Orapred(tm)(prednisolone) Oral Solution:
Orapred(tm) (prednisolone) oral solution was approved by the FDA in December 2000 as a treatment for children with asthma and other inflammatory conditions. The manufacturer, Ascent Pediatrics, claims the Orapred’s pleasant grape-flavor is a taste that children will prefer over currently available liquid corticosteroids, which tend to be bitter with an unpleasant after-taste. They state this improvement may help “ease the struggle that many parents have” attempting to get their child to take this type of medication, and allow children to get the dose they need.
For more information about Orapred(tm), ask your pediatrician and visit the website of Ascent Pediatrics’ website at www.ascentpediatrics.com
Metadate CD (once-daily methylphenidate capsule):
On March 19, 2001, the Food and Drug Administration (FDA) approved Metadate CD, an extended-release methylphenidate capsule. The manufacturer of Metadate CD, Celltech Medeva, states that Metadate CD is intended for the treatment of children with attention deficit hyperactivity disorder (ADHD) and provides a convenient once-daily dosing.
The Metadate CD capsule is filled with beads that act as a drug reservoir. The beads release the drug at different rates, depending on the type of polymer used to coat the outside of the bead. By combining beads with different coatings, each capsule has a mixture of immediate-release and controlled-release methylphenidate. This provides rapid initial onset of methylphenidate, followed by a slower, more controlled release of medication. This type of technology is referred to as Diffucaps(tm), and this will be the first product in the United States to use the Diffucaps technology.
For more information about Metadate CD, parents can ask their child's health care provider and visit the Celltech Medeva website at www.celltechgroup.com/celltech_medeva/index.html.
Protopic(tm)(tacrolimus) Topical Ointment:
A new medication was approved by the FDA in November 2000 for the treatment of atopic dermatitis, otherwise known as eczema. Protopic(tm) (tacrolimus), manufactured by Fujisawa Healthcare, is the first new type of medication for treatment of eczema in 40 years. Prior to this new option, most eczema sufferers used topical steroid creams and ointments to keep their skin condition under control. This new class, called the immunomodulators, work directly on the skin to suppress the immune system’s reaction to the irritants and allergens that can lead to eczema.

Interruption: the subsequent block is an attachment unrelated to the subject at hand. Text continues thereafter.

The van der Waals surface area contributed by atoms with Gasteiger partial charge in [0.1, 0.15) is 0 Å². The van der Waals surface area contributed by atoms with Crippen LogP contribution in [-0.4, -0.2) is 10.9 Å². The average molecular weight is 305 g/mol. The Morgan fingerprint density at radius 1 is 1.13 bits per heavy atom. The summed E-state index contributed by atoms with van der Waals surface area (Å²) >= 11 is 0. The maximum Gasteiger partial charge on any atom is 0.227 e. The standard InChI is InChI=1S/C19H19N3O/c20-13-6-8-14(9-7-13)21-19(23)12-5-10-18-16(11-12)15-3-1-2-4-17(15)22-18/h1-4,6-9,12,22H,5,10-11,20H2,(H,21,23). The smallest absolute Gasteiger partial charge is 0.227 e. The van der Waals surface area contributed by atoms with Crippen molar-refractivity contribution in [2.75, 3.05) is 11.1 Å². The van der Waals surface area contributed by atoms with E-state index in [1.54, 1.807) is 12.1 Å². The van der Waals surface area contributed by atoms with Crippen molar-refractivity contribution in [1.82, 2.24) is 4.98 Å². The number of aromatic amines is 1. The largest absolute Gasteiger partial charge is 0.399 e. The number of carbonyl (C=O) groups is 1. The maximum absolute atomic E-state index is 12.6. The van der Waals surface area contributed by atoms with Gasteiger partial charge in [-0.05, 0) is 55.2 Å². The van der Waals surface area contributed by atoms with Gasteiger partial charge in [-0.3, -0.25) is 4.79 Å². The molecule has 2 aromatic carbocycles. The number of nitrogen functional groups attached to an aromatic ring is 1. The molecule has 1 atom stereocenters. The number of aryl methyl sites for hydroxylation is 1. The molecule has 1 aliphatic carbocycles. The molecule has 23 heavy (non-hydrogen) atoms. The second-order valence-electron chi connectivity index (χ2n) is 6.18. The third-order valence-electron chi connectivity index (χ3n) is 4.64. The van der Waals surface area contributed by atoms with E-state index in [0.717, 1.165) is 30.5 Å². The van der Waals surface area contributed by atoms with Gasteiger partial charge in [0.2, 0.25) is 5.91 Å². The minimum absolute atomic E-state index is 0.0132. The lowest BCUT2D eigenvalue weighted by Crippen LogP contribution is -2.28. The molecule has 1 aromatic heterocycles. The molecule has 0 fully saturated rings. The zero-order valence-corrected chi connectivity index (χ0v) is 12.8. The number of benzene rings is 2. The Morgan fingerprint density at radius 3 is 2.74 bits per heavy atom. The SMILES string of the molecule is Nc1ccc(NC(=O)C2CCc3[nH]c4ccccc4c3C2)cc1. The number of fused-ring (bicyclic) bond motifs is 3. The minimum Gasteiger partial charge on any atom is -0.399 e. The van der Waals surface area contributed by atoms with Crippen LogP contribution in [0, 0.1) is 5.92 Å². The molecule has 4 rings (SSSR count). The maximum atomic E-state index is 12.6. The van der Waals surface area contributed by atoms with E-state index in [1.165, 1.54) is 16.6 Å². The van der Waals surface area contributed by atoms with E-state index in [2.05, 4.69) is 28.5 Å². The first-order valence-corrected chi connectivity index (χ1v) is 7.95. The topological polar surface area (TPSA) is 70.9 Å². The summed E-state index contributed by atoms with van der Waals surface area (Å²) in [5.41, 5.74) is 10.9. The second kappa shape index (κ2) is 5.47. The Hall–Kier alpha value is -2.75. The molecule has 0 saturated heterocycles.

The most commonly reported side effects of Protopic(tm) include skin burning and itching, however these seem to subside as the eczema condition improves. Children using Protopic(tm) should wear sunscreen and avoid unprotected exposure to sunlight.
Protopic(tm) ointment is available in 0.1% strength (for adults) and a 0.03% strength (for both children and adults using the product long-term). For more information about Protopic(tm), consult your child’s pediatrician, and visit the manufacturer’s website at www.fujisawa.com/corporate/press/story_pro_app.htm.
Alza Corporation received approval from the U.S. Food and Drug Administration (FDA) to market Concerta (tm) extended-release tablets for the treatment of Attention-Deficit Hyperactivity Disorder (ADHD) in patients age six and older. Concerta (tm) contains methylphenidate, a stimulant medication found in other ADHD medications. Concerta (tm) offers once-daily dosing of methylphenidate through an "Oros" patterned-release delivery system.
The Oros technology uses osmotic pressure to deliver medication at a controlled rate. Using a once-a-day medication can also help eliminate the need for an in-school dose of medication. Concerta is available from the manufacturer in 18mg and 36mg tablets. For more information regarding Concerta, consult your child's health care provider and visit the Alza Corporation's Concerta website at www.concerta.net.
Pulmicort Respules (tm) (budesonide):
Pulmicort Respules (tm) inhalation suspension was approved in August by the U.S. Food and Drug Administration (FDA) for use in children and infants as young as 12 months for the treatment of asthma. This new formulation must be administered with a nebulizer. Prior to this new product, inhaled corticosteroid therapy was usually given to children by oral inhalers, which are often difficult for young children to use properly.
Corticosteroids, such as Pulmicort Respules (tm) are not "quick-relief" medications such as the bronchodilators (e.g. albuterol) and should not be used to help treat an acute (sudden-onset) asthma attack. Corticosteroids can help prevent asthma attacks from occurring and help to get the asthma under better control. For more information about Pulmicort Respules (tm), ask your child's health care provider and visit the manufacturer's website at www.astrazeneca.com/Patients/Pulmicort.htm
The above information is intended for educational purposes only and is not intended to replace the medical advice given to you by your child's own pediatrician, pharmacist, or other health professional. Use of this online service is subject to our disclaimer.